(Montreal) More than 300,000 Hydro-Quebec customers remained without power around 7:30 a.m. Saturday morning, some since Wednesday’s ice storm, but others since the appearance of new outages that occurred in the wake of the operation to reconnect the teams in the field.
The Montreal region remains the most affected by these outages with nearly 191,000 customers waking up without heat or electricity.
The other two most affected regions are those of Laval, on the north shore of Montreal, with more than 29,000 customers in the dark, and in Outaouais, with approximately 28,000 customers affected.
More than 12,000 customers of the state-owned company in the Laurentides and Lanaudière regions are still hoping to find electricity again, on the eve of Easter celebrations, a time conducive to family reunions.
A press briefing on the state of the situation is scheduled for Saturday at 9 a.m.
Despite everything, work is progressing to restore power to Quebec homes and businesses. There were more than a million addresses affected overnight from Wednesday to Thursday.
“More than 400,000 customers have found electricity today [Friday], which is in addition to the 400,000 yesterday [Thursday]”, Hydro-Québec said on Twitter late Friday evening.
In a press briefing on Friday afternoon, Premier François Legault said that Hydro-Québec’s goal was for approximately 95% of residences to be reconnected by Saturday evening.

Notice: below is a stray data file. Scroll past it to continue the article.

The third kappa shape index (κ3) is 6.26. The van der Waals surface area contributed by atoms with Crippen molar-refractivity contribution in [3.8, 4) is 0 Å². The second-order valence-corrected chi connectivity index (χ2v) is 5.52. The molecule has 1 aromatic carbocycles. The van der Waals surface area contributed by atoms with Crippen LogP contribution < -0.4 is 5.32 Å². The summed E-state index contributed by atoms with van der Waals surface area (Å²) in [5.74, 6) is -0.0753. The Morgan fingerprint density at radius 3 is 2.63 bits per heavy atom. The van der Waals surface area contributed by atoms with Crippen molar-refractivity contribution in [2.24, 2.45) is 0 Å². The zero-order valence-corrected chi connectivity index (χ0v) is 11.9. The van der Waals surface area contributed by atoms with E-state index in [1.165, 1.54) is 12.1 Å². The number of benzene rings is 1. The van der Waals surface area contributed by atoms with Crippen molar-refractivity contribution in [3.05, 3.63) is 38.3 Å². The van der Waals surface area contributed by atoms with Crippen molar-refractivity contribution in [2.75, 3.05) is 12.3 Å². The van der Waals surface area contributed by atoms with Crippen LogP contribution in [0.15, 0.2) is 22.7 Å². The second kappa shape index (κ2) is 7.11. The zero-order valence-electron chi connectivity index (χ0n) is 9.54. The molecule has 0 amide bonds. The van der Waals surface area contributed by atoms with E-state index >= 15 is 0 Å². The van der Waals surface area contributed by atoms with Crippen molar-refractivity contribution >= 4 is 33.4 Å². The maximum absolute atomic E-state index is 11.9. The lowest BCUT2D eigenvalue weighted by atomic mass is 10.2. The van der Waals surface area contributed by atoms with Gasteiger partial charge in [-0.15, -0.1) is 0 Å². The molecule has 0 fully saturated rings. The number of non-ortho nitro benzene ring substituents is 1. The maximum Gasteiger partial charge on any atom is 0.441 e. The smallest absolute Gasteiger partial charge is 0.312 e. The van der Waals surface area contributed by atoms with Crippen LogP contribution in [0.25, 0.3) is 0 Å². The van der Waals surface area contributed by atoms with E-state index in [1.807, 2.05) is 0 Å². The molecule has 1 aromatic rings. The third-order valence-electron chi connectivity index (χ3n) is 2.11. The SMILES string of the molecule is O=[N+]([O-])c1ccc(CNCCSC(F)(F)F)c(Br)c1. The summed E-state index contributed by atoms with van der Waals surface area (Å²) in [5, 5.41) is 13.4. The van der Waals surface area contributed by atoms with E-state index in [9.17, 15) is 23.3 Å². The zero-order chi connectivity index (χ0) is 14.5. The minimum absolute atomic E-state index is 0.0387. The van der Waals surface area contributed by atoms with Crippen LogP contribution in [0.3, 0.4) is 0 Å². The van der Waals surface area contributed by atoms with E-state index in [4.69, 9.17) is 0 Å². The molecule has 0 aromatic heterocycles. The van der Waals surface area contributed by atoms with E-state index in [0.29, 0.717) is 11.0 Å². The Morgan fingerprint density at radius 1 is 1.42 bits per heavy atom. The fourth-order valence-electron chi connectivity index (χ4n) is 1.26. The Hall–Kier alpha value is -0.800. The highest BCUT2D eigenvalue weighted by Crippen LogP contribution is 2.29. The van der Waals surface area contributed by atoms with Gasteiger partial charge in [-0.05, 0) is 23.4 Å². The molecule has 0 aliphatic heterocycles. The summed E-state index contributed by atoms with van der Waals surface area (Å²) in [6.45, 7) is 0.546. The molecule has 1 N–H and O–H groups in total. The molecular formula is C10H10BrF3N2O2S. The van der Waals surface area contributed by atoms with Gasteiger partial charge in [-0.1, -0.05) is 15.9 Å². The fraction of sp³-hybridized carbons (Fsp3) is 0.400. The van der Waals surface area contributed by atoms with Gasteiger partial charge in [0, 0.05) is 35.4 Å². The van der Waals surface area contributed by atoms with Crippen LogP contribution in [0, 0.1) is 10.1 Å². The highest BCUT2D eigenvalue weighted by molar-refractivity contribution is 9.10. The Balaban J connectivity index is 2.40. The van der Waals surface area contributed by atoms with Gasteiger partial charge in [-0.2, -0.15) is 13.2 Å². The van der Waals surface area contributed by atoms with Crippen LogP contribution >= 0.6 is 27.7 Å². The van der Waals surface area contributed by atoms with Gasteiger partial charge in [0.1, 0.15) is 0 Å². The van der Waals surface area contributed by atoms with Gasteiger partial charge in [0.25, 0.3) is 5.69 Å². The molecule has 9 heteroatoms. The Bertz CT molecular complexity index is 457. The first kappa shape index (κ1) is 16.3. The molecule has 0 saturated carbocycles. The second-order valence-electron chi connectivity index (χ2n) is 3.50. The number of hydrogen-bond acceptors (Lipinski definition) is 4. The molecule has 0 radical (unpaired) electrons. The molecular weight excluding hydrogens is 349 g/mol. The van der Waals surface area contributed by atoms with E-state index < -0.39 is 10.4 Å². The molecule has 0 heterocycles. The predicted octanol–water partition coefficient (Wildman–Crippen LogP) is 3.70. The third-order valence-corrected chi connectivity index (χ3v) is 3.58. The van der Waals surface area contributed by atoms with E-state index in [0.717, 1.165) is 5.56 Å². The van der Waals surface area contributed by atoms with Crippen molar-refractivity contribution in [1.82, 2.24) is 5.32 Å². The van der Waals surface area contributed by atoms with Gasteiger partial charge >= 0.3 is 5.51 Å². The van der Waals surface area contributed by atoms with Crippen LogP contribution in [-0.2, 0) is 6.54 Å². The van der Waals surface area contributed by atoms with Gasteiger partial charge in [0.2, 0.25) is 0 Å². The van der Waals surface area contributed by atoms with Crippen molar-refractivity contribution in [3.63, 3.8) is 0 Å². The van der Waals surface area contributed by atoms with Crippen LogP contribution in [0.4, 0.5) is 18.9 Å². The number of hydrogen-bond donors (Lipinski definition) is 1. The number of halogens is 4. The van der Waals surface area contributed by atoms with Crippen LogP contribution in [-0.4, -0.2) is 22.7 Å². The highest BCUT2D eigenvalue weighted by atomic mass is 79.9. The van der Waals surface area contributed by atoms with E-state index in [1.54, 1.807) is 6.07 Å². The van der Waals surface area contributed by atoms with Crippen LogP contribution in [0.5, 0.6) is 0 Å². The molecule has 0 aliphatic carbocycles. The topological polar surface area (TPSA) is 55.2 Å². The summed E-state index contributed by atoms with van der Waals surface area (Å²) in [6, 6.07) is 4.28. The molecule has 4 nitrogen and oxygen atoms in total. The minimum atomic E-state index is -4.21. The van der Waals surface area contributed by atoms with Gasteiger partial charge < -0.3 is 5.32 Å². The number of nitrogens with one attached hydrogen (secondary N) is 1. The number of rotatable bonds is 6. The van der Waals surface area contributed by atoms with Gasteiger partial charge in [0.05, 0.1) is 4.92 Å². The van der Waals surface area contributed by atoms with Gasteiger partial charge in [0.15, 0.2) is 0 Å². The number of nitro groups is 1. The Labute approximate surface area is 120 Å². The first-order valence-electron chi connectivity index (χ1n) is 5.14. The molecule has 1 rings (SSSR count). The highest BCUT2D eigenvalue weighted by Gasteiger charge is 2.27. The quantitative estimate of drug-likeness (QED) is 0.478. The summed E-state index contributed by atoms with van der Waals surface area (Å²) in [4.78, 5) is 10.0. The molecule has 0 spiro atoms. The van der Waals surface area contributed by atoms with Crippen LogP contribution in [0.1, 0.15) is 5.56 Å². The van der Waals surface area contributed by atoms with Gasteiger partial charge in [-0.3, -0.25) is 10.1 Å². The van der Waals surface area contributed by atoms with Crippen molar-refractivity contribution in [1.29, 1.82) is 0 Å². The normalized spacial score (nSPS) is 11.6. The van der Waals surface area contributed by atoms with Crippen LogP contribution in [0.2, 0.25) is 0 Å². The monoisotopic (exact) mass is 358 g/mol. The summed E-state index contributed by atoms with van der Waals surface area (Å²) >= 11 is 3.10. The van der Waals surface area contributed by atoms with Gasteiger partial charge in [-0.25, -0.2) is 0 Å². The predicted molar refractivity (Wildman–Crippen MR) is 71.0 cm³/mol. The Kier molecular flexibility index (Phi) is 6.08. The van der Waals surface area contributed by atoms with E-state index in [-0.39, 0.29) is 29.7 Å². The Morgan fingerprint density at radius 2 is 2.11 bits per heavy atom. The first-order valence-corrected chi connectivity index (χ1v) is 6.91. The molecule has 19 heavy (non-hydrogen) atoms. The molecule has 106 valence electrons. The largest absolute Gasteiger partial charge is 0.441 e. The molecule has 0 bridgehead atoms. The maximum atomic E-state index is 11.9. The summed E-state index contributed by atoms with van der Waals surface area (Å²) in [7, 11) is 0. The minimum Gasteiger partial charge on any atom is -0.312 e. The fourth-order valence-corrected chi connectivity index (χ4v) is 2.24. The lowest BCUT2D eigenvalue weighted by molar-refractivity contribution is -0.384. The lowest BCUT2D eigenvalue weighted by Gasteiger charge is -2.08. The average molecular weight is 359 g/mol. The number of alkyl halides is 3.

Friday’s winds, with gusts of up to 75 km / h, however, complicated the task for Hydro-Quebec, as tree branches near power lines were already weakened by the ice.
Since Thursday, about 1,400 breakdowns had been added, noted Régis Tellier, the vice-president of operations and maintenance of the state-owned company.
On Twitter, Internet users have begun to get impatient, calling on the state company to find out when they will be reconnected.
Hydro-Québec must again take stock of the situation on Saturday morning around 9 a.m. It plans to deploy more than 1,400 personnel to continue reconnection efforts on the eve of Easter.
Prime Minister François Legault was on Friday in Les Coteaux, Montérégie, the day after the death of a resident caused by a falling tree branch.
A second death was recorded on Friday, after a 75-year-old man was found unconscious at his residence in Saint-Joseph-Du-Lac, in the Laurentians.
There was “a generator that was working in the garage,” said Jean-Philippe Labbé, inspector of investigations at the Régie de police du Lac des Deux-Montagnes. Firefighters estimated that there was “20 times more” carbon dioxide in the air than the norm, he said.
The man was found dead at Saint-Eustache hospital.
In Châteauguay, in Montérégie, there were only 3,150 homes left that were still without electricity on Friday, compared to 16,000 the day before, the municipality said in a press release.
“The river level is stable,” she said.
At 6:16 a.m. Saturday, the Hydro-Quebec site indicated that there were only 92 customers without electricity in the municipality.
In Montreal and elsewhere, temporary emergency accommodation centers were opened overnight from Thursday to Friday to allow people without electricity to warm up while waiting for the situation to recover.